The Government is to spend £300 million over the next four years on music schemes designed to give more children and teenagers the opportunity to learn to play an instrument.
The money will go to a network of 121 music education hubs across England, which work with schools, local councils and community organisers to get more young people to take part in music and other arts.
A further £29 million a year is to go to a scheme providing grants to young performers to enable them to go to world-class teaching institutions like the Royal Ballet School, said the Department for Education.
And smaller grants are going to music and arts projects including the In Harmony orchestral training programme for pupils in disadvantaged areas and the Heritage Schools scheme to help children learn about their local history.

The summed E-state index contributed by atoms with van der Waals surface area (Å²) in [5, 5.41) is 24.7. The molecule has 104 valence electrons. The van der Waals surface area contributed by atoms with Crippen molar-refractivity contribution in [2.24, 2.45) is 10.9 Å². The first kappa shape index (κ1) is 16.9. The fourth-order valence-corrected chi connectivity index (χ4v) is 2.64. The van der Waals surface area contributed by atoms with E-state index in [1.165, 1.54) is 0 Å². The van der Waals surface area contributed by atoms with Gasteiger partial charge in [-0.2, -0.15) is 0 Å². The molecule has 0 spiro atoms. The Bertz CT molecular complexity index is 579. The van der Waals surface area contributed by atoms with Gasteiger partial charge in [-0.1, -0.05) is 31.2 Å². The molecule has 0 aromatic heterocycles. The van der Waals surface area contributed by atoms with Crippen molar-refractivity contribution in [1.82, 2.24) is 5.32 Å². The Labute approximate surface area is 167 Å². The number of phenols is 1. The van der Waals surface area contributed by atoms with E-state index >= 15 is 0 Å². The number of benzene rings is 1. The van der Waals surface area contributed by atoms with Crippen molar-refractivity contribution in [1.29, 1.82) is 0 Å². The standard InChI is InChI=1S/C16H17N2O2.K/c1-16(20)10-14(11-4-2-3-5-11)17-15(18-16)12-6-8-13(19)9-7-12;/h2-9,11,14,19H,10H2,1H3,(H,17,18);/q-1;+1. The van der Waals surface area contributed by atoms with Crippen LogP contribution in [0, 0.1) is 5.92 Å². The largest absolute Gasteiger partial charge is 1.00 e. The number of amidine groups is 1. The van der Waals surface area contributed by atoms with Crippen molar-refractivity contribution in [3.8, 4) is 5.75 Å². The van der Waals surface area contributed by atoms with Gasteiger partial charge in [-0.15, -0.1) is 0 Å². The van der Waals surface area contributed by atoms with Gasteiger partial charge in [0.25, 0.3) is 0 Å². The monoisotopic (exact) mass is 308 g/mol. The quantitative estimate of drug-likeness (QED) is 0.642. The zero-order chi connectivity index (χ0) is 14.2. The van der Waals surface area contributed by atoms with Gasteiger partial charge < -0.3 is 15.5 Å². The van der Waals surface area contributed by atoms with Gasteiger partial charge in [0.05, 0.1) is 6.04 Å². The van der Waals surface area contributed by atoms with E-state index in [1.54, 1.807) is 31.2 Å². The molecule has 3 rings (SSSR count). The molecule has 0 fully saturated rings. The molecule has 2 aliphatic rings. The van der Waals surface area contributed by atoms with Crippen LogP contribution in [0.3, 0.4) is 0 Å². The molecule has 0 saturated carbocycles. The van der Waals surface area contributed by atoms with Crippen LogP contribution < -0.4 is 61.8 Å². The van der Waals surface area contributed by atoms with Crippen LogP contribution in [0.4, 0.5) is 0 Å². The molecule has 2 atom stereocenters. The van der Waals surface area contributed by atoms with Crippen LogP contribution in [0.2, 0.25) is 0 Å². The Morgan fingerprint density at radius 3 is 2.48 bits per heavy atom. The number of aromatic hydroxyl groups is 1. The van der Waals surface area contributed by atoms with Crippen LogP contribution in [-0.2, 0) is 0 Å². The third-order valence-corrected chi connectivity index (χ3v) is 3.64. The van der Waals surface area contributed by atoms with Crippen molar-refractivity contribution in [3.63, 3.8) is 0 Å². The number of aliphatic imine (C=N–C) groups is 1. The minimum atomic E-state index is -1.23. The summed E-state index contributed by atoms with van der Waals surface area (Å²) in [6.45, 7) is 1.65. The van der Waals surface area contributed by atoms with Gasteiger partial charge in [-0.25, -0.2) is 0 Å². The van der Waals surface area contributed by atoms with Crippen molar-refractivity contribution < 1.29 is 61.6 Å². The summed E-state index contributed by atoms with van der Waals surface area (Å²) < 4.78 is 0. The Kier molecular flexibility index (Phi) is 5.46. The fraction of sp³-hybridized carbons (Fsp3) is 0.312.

School Standards Minister Nick Gibb said the funding would help hundreds of thousands of young people aged five to 18 from all backgrounds get involved in playing instruments, singing in choirs and joining bands.
"Music and the arts can transform lives and introduce young people to a huge range of opportunities - whether that is learning to play a musical instrument, understanding local heritage or attending a world-famous dance school," said Mr Gibb.
"We're investing more than £300 million over the next four years so that those opportunities are open to all, not just the privileged few."
The announcement was welcomed by composer Andrew Lloyd Webber, who said music education should not be for "the privileged few".
Lord Lloyd-Webber said: "At last, this is a welcome first step to improving funding for music and the arts in Britain's schools. An education in music and the arts builds self-esteem, improves behaviour and social skills, and increases broader academic achievement - these are opportunities that should be available to everyone, not just the privileged few.
"I look forward to working with the Government to build on today's commitment, and to make Britain a global powerhouse in music and the arts through education."